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Saddle Fore-Aft Positioning - Not KOPS(7 posts)

Saddle Fore-Aft Positioning - Not KOPSSpectre
Jun 2, 2001 11:16 AM
I heard a theory on saddle positioning that I had not heard before. The theory was that the saddle fore-aft position that feels most natural is the one at which the rider's torso is best balanced over the pedals. This allows the rider to generate maximum power & feel balanced on the bike. For example, a rider with a short torso will benefit from a more forward saddle position, whereas a rider with a long torso will feel that a position in which their saddle is pushed back is more natural.

Any thoughts on this?
Sorry for the double postSpectre
Jun 2, 2001 11:18 AM
Didn't think my original message got posted, because I was looking at a cached Web page.
What you said is true, however .....Live Steam
Jun 2, 2001 11:49 AM
a saddles fore or aft position is influenced by the knee position of the rider relative to the spindles. Improperly adjusted fore or aft, the saddle can be the cause of damaging knee strain. It is somewhat telling when you see a rider constantly readjusting their position on the saddle, either pushing themselves back or riding on the nose of the saddle. I think the body will find that natural position, but we then need to accept it and adjust accordingly. A preconceived notion of what one feels the saddle height and position should be over what is correct is foolish. I see some guys that want to have their saddle noticibly higher than the bars. In some cases it is too high and it is noticed in the sway of their hips as they peddle. A "LOOK" over comfort dumb.
I believe in KOP...C-40
Jun 2, 2001 1:03 PM
I firmly believe the optimum knee position relative to the pedal spindle is important. This optimum position is rarely directly over the pedal spindle, however. As strictly defined, KOP is just a starting point.

I'm on the short toro side, 5'-7" tall with 32-5/8" inseam, and ride a 55cm frame. I consider myself a spinner, but I still position my knee around 1cm behind the pedal spindle.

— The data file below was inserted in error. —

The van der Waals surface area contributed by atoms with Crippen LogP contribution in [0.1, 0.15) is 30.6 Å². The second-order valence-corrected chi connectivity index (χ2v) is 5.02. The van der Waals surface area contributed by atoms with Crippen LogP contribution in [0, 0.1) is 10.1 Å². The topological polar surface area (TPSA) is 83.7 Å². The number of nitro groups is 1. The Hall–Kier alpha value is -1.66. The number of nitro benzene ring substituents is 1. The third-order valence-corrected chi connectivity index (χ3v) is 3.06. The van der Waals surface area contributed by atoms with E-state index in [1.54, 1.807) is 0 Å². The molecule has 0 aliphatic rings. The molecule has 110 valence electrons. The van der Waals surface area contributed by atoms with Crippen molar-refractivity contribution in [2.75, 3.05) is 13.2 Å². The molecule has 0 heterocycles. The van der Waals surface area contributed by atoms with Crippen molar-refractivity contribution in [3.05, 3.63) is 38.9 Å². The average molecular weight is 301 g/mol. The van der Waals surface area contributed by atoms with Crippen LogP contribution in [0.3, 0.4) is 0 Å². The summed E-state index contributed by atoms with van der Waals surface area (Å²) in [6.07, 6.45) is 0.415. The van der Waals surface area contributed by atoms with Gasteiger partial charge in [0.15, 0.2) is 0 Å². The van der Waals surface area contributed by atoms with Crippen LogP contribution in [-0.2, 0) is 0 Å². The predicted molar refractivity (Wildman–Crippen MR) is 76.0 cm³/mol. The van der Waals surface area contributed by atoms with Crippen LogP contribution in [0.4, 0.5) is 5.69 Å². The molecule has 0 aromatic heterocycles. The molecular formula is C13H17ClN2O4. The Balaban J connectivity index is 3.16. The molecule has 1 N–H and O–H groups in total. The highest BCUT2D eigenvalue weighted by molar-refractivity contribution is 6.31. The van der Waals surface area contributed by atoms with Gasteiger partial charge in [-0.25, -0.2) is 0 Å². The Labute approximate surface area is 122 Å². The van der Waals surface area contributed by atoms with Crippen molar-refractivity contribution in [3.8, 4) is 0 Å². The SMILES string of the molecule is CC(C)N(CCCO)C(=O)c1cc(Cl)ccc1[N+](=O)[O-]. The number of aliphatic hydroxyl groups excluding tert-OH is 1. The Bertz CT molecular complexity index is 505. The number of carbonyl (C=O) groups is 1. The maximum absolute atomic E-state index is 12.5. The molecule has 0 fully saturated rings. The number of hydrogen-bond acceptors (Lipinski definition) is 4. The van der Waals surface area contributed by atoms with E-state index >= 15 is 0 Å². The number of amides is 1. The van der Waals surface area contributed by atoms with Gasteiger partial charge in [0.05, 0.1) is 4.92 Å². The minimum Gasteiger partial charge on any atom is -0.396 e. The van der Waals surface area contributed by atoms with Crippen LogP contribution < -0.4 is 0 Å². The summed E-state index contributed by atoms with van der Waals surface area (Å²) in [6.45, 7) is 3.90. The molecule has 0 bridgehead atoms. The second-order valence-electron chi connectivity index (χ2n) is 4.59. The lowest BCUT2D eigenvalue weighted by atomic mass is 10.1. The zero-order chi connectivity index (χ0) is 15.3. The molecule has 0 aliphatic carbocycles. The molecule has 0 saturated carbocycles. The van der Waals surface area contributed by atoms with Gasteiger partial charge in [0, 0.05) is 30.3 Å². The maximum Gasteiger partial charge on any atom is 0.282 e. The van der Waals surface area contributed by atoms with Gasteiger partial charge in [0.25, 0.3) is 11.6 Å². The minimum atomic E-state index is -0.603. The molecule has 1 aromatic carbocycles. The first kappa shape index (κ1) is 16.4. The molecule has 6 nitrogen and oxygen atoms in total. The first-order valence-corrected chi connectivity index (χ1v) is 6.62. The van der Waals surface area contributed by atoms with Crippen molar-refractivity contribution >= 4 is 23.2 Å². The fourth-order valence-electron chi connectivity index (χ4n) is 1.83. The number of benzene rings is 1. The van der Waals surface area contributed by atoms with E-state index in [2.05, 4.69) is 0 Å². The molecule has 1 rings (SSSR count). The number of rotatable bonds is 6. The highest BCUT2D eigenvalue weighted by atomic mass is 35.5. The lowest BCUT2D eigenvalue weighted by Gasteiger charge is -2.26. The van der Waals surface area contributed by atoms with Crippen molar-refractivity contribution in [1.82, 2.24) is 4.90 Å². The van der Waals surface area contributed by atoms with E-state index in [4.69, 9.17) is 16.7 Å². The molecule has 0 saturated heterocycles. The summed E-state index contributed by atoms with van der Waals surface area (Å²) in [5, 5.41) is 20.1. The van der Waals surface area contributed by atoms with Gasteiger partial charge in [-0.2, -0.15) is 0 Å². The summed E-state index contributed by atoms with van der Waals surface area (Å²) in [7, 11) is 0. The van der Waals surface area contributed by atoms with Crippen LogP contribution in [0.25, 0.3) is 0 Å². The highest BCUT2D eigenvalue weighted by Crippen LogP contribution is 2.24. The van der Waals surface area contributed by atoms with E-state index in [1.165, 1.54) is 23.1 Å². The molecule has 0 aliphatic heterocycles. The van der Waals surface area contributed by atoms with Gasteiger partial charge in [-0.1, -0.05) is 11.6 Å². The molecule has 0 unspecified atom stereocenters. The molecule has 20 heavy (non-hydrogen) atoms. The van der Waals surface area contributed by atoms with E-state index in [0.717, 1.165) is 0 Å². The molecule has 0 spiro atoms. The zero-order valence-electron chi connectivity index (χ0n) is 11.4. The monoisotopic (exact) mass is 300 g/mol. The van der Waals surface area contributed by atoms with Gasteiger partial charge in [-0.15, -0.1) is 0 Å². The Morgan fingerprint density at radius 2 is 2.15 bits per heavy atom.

Moving the saddle forward from a neutral position will increase cadence, but reduces the amount of torque that can be applied (and vice versa).

Since power equals torque times cadence, both are equally important. The key is to find the optimum position. The optimum position can change, depending on the terrain being ridden. A more forward position may enchance speed on a flat course. Moving the saddle back a bit can enhance climbing ability for hilly routes.

I've never noticed a problem with weight balance, regardless of saddle position. What many riders suffer from is a lack of abdominal or back strength. They may resort to extreme saddle positions to help hold themselves up.
I believe in KOP...JohnG
Jun 3, 2001 7:31 PM
Sounds like good advice.

The original question/statement sounds like total hooey! Like C40 (5' 8" with 31.75" inseam) I like to ride with a fairly rear hip position. Also, I've noticed that as I get stronger I tend to move my hips more towards the rear..... I can develop a lot more power from this position.

Hey, C40 that's one big rig you got..... you must be pretty laid over with that big of a frame. What stem size do you use? FWIW, I just built a 54cm MasterX .... although it's not done so I can't comment on the fit yet. It should be purty close to "my" ideal as the corrected geometry #'s match my current daily rig.

good rides
JohnG
re: Saddle Fore-Aft Positioning - Not KOPSDINOSAUR
Jun 2, 2001 2:35 PM
http://www.sheldonbrown.com/kops.html
Article by Keith Bontrager regarding the myth of KOPS.
Ignore leg length?Kerry Irons
Jun 2, 2001 5:39 PM
You would think that saddle position relative to BB would be all about leg length, particularly the length of the femur (upper leg). Long femur would suggest saddle farther back, etc. It's not the least bit clear to me why torso length would figure in. That theory suggests that the handlebar position is fixed relative to the BB, and that you move the saddle back and forth based on torso/arm length. And how do you determine when the torso is "balanced over the pedals"? Unless there's more here than you have explained, it seems pretty weak IMO.